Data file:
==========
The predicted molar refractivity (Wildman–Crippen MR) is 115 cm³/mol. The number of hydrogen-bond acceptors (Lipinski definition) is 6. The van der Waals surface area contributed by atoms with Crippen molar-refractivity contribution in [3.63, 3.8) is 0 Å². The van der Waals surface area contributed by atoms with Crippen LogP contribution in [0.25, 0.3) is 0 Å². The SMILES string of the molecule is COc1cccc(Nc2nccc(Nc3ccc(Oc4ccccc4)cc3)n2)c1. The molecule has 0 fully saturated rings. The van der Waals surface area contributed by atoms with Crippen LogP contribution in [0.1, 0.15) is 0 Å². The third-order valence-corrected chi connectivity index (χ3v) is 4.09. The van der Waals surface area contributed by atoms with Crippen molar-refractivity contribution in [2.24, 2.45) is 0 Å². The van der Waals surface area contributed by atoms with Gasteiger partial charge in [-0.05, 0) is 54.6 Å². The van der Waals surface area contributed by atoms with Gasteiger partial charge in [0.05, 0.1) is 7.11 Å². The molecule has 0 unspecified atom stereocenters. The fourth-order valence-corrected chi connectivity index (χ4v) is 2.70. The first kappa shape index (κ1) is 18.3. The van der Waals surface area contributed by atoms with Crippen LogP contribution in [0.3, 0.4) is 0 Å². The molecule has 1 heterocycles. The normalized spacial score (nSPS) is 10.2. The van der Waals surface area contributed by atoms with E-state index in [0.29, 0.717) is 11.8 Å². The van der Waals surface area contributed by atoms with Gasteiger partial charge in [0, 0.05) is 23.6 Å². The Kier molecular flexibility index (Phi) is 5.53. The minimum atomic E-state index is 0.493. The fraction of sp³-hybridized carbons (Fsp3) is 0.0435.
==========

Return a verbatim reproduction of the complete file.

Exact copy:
The predicted molar refractivity (Wildman–Crippen MR) is 115 cm³/mol. The number of hydrogen-bond acceptors (Lipinski definition) is 6. The van der Waals surface area contributed by atoms with Crippen molar-refractivity contribution in [3.63, 3.8) is 0 Å². The van der Waals surface area contributed by atoms with Crippen LogP contribution in [0.25, 0.3) is 0 Å². The SMILES string of the molecule is COc1cccc(Nc2nccc(Nc3ccc(Oc4ccccc4)cc3)n2)c1. The molecule has 0 fully saturated rings. The van der Waals surface area contributed by atoms with Crippen LogP contribution in [0.1, 0.15) is 0 Å². The third-order valence-corrected chi connectivity index (χ3v) is 4.09. The van der Waals surface area contributed by atoms with Crippen molar-refractivity contribution in [2.24, 2.45) is 0 Å². The van der Waals surface area contributed by atoms with Gasteiger partial charge in [-0.05, 0) is 54.6 Å². The van der Waals surface area contributed by atoms with Gasteiger partial charge in [0.05, 0.1) is 7.11 Å². The molecule has 0 unspecified atom stereocenters. The fourth-order valence-corrected chi connectivity index (χ4v) is 2.70. The first kappa shape index (κ1) is 18.3. The van der Waals surface area contributed by atoms with Crippen LogP contribution in [0.3, 0.4) is 0 Å². The molecule has 1 heterocycles. The normalized spacial score (nSPS) is 10.2. The van der Waals surface area contributed by atoms with E-state index in [0.29, 0.717) is 11.8 Å². The van der Waals surface area contributed by atoms with Gasteiger partial charge in [0, 0.05) is 23.6 Å². The Kier molecular flexibility index (Phi) is 5.53. The minimum atomic E-state index is 0.493. The fraction of sp³-hybridized carbons (Fsp3) is 0.0435.